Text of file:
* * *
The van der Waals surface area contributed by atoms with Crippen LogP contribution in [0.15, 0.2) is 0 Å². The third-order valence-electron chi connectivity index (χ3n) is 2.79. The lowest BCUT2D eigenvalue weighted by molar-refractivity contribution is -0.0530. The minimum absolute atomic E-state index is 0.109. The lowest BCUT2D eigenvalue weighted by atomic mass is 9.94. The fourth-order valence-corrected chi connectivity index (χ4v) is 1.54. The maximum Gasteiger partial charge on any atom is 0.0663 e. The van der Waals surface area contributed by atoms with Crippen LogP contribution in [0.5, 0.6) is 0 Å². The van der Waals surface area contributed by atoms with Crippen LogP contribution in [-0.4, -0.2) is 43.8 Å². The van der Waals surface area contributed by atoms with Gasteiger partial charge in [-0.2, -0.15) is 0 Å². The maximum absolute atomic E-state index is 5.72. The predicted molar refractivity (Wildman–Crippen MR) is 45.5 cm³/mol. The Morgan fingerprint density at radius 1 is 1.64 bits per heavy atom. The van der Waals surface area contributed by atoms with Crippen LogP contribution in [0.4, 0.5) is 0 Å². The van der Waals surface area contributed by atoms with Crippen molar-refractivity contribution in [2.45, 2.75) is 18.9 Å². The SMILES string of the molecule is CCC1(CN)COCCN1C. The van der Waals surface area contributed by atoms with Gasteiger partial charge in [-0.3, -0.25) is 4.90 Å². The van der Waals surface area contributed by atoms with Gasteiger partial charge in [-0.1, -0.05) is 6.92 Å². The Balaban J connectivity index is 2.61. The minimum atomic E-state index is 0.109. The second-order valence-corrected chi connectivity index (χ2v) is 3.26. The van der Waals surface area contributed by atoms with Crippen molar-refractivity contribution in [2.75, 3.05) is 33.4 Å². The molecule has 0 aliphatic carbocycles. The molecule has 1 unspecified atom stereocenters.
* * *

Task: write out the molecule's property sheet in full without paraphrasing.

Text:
The van der Waals surface area contributed by atoms with Crippen LogP contribution in [0.15, 0.2) is 0 Å². The third-order valence-electron chi connectivity index (χ3n) is 2.79. The lowest BCUT2D eigenvalue weighted by molar-refractivity contribution is -0.0530. The minimum absolute atomic E-state index is 0.109. The lowest BCUT2D eigenvalue weighted by atomic mass is 9.94. The fourth-order valence-corrected chi connectivity index (χ4v) is 1.54. The maximum Gasteiger partial charge on any atom is 0.0663 e. The van der Waals surface area contributed by atoms with Crippen LogP contribution in [0.5, 0.6) is 0 Å². The van der Waals surface area contributed by atoms with Crippen LogP contribution in [-0.4, -0.2) is 43.8 Å². The van der Waals surface area contributed by atoms with Gasteiger partial charge in [-0.2, -0.15) is 0 Å². The maximum absolute atomic E-state index is 5.72. The predicted molar refractivity (Wildman–Crippen MR) is 45.5 cm³/mol. The Morgan fingerprint density at radius 1 is 1.64 bits per heavy atom. The van der Waals surface area contributed by atoms with Crippen LogP contribution in [0.4, 0.5) is 0 Å². The van der Waals surface area contributed by atoms with Crippen molar-refractivity contribution in [2.45, 2.75) is 18.9 Å². The SMILES string of the molecule is CCC1(CN)COCCN1C. The van der Waals surface area contributed by atoms with Gasteiger partial charge in [-0.3, -0.25) is 4.90 Å². The van der Waals surface area contributed by atoms with Gasteiger partial charge in [-0.1, -0.05) is 6.92 Å². The Balaban J connectivity index is 2.61. The minimum atomic E-state index is 0.109. The second-order valence-corrected chi connectivity index (χ2v) is 3.26. The van der Waals surface area contributed by atoms with Crippen molar-refractivity contribution in [2.75, 3.05) is 33.4 Å². The molecule has 0 aliphatic carbocycles. The molecule has 1 unspecified atom stereocenters.